Dengue has been wreaking havoc in many countries including some in Latin America and the Caribbean. Among the countries affected are two neighbouring countries, Brazil and Venezuela, which have been plagued by severe cases in terms of new cases per 100,000 inhabitants.
Although Guyana has not been so impacted, it is yet faced with the threat of imported cases.
However, with the proactive tactics being employed by the Ministry of Public Health, there is no need for panic.
At least this is the assurance of Dr. Cassindra Alonzo-Ash, who heads the Ministry’s Vector Control Services Unit’s Aedes Borne Diseases Programme. According to her, even with a dengue outbreak raging just outside Guyana’s borders, the country has managed to keep its number of recorded cases to just about 100 for the period January to August, 2019. None of these cases, she said, have been classified as severe.
Dr. Alonzo-Ash has responsibility for monitoring and putting measures in place to control the prevalence of diseases that are transmitted by the Aedes-type mosquito such as yellow fever, Chikungunya, Zika and of course dengue.
This type of mosquito is distinguished by white markings on its legs and a marking in the form of a lyre on the upper surface of its thorax [between the head and the abdomen]. These mosquitoes are especially prevalent on the coastland and, according to Dr. Alonzo-Ash, the majority of the reported cases were based in Region Four.
Although the Ministry, through its Vector Control Services department, has been engaging fogging activities to control the spread of the vector, Dr. Alonzo-Ash said that there is need for more hands on deck.
This is in light of the fact, she said, that “In Georgetown we are limited in terms of staff so what I am doing is working along with the Environmental Health Department [of the Public Health Ministry] because they also deal with vector control. They also have a presence in all of the regions, so they can help us be at the ports so that we can do testing whenever someone comes [arrives at the ports of entry] with symptoms such as fever and rash.”
In addition to fever and rash, dengue fever can present with vomiting, headache and muscle and joint pains. Some persons have been known to develop dengue haemorrhagic fever after the initial fever declines which is a more severe form of the illness that can cause organ damage, severe bleeding, dehydration even death.
Guyana has no reports of dengue haemorrhagic fever. This, however, does not mean that the potential does not exist. “Thank God we do not have any such cases,” said Dr. Alonzo-Ash as she revealed plans to widen collaboration to combat an outbreak here. This, she said, will not only see efforts being made to reach out to the Environmental Health Department but also the City Council and the Regional and Neighbourhood Democratic Councils.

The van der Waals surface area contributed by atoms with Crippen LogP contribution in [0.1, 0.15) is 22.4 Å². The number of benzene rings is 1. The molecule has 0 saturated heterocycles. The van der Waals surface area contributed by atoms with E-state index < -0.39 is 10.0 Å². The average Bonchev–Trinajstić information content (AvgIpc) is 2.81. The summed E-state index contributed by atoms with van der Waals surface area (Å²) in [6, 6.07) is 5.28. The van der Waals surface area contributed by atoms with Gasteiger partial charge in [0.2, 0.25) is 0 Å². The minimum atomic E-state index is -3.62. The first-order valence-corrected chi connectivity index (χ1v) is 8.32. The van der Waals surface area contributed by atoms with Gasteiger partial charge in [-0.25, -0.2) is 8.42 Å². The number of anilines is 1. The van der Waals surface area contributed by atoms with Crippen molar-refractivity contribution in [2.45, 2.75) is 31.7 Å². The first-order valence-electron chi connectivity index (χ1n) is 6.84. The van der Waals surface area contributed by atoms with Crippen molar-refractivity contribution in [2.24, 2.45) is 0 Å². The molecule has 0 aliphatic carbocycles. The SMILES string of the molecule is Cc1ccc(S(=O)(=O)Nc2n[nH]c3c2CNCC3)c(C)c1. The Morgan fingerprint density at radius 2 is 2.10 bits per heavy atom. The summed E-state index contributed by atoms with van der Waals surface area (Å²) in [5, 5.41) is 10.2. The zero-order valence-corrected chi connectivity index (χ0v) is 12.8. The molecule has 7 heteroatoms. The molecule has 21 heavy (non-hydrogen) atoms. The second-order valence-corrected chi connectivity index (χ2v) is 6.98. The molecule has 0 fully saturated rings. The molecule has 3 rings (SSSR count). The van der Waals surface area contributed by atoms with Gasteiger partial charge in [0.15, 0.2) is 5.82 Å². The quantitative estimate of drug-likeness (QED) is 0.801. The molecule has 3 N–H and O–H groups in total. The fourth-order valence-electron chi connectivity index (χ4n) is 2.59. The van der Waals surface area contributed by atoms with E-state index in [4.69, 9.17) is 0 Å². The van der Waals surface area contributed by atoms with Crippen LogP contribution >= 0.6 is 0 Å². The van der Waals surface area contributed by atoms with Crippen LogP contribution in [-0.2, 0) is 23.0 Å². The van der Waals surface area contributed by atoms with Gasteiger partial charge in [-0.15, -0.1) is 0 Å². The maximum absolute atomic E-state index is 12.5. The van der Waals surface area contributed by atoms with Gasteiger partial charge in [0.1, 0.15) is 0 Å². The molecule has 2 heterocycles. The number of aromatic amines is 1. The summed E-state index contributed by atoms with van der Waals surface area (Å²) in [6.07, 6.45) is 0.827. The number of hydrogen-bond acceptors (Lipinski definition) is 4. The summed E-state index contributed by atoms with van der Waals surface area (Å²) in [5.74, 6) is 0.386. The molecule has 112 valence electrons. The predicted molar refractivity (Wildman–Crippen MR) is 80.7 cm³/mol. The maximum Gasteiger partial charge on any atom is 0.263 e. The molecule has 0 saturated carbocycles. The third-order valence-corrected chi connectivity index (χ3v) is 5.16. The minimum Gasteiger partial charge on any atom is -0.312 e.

As moves are made to advance the vector control efforts, there are plans for a training programme in the coming week with the Red Cross because, “they can assist us; they have the capacity for that [and] we need all the help we can get to decrease the burden of dengue,” said Dr. Alonzo-Ash.
Another crucial tactic to ward off a possible dengue outbreak here, the vector control professional said, is the removal of breeding sites – an undertaking which requires the input of residents, especially in areas where there is an increase of mosquitoes. “We don’t want to have an outbreak and we don’t want to be caught off guard…so we are trying to interact with many people, including residents because we don’t want to spray [fog] alone and then there are still breeding sites around,” Dr. Alonzo-Ash said.
Aside from Brazil and Venezuela, there are eight other countries that are battling the scourge of severe dengue. These are Nicaragua, Honduras, Belize, Colombia, El Salvador, Paraguay, Guatemala and Mexico. Honduras and Nicaragua, all of which have already declared national-level epidemiological alerts this year to expedite their response.
The Pan American Health Organisation [PAHO] reported earlier this month that a new epidemic cycle of dengue which has invaded Latin America and the Caribbean Region comes after a two-year period of low dengue fever rates. The state of affairs has been dubbed a “complex situation” by PAHO.
According to the latest PAHO epidemiological update, published on August 9, during the first seven months of 2019, more than two million people contracted the disease and 723 died across the 10 countries. The number of cases exceeded the total number reported in 2017 and 2018, although, up to early August, it remained lower than the number recorded during the 2015-2016 period.
“The Region is experiencing a new epidemic cycle of dengue, with a notable increase in cases,” said Dr. Marcos Espinal, Director of PAHO’s Department of Communicable Diseases and Environmental Determinants of Health who attributed this increase in complexity to the climate, environmental management and the mosquito’s [Aedes] capacity to adapt. Another characteristic of the current epidemic is that children under the age of 15 appear to be among the most affected.
Dengue, according to PAHO, is caused by a virus that has four different, but closely related serotypes: DEN-1, DEN-2, DEN-3 and DEN-4, all of which circulate in the Americas. When a person recovers from the infection, he acquires lifelong immunity against that particular serotype. However, subsequent infections caused by other serotypes increase the risk of acquiring more severe forms of dengue. Serotype two is one of the deadliest and is the one currently affecting children and adolescents, PAHO has reported.
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